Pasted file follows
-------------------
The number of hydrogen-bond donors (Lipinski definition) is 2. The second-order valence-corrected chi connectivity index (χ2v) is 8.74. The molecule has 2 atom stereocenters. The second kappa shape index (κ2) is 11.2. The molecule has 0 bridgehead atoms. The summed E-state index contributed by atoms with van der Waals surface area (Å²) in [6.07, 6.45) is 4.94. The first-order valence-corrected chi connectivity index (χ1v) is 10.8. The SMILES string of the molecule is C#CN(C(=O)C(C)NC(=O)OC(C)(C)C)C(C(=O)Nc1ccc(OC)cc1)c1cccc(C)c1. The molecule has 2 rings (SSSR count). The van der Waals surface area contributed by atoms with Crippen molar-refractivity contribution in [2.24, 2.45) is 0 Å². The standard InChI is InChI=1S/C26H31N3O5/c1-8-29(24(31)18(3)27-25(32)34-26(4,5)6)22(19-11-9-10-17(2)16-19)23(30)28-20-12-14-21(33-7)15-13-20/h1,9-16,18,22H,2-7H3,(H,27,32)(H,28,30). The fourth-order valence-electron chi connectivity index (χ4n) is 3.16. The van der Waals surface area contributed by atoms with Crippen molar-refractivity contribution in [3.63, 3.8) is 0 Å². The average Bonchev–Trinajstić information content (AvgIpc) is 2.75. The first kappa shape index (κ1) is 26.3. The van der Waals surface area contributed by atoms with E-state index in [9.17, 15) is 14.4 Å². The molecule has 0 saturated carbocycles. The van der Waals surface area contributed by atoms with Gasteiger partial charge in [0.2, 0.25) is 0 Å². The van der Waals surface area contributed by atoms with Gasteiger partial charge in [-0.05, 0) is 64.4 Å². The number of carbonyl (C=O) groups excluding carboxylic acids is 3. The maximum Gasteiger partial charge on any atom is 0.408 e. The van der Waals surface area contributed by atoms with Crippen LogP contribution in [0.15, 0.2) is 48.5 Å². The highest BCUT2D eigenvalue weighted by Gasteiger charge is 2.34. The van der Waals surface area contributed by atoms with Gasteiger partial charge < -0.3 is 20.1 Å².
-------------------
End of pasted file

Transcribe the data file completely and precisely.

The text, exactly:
The number of hydrogen-bond donors (Lipinski definition) is 2. The second-order valence-corrected chi connectivity index (χ2v) is 8.74. The molecule has 2 atom stereocenters. The second kappa shape index (κ2) is 11.2. The molecule has 0 bridgehead atoms. The summed E-state index contributed by atoms with van der Waals surface area (Å²) in [6.07, 6.45) is 4.94. The first-order valence-corrected chi connectivity index (χ1v) is 10.8. The SMILES string of the molecule is C#CN(C(=O)C(C)NC(=O)OC(C)(C)C)C(C(=O)Nc1ccc(OC)cc1)c1cccc(C)c1. The molecule has 2 rings (SSSR count). The van der Waals surface area contributed by atoms with Crippen molar-refractivity contribution in [2.24, 2.45) is 0 Å². The standard InChI is InChI=1S/C26H31N3O5/c1-8-29(24(31)18(3)27-25(32)34-26(4,5)6)22(19-11-9-10-17(2)16-19)23(30)28-20-12-14-21(33-7)15-13-20/h1,9-16,18,22H,2-7H3,(H,27,32)(H,28,30). The fourth-order valence-electron chi connectivity index (χ4n) is 3.16. The van der Waals surface area contributed by atoms with Crippen molar-refractivity contribution in [3.63, 3.8) is 0 Å². The average Bonchev–Trinajstić information content (AvgIpc) is 2.75. The first kappa shape index (κ1) is 26.3. The van der Waals surface area contributed by atoms with E-state index in [9.17, 15) is 14.4 Å². The molecule has 0 saturated carbocycles. The van der Waals surface area contributed by atoms with Gasteiger partial charge in [0.2, 0.25) is 0 Å². The van der Waals surface area contributed by atoms with Gasteiger partial charge in [-0.05, 0) is 64.4 Å². The number of carbonyl (C=O) groups excluding carboxylic acids is 3. The maximum Gasteiger partial charge on any atom is 0.408 e. The van der Waals surface area contributed by atoms with Crippen LogP contribution in [0.15, 0.2) is 48.5 Å². The highest BCUT2D eigenvalue weighted by Gasteiger charge is 2.34. The van der Waals surface area contributed by atoms with Gasteiger partial charge < -0.3 is 20.1 Å².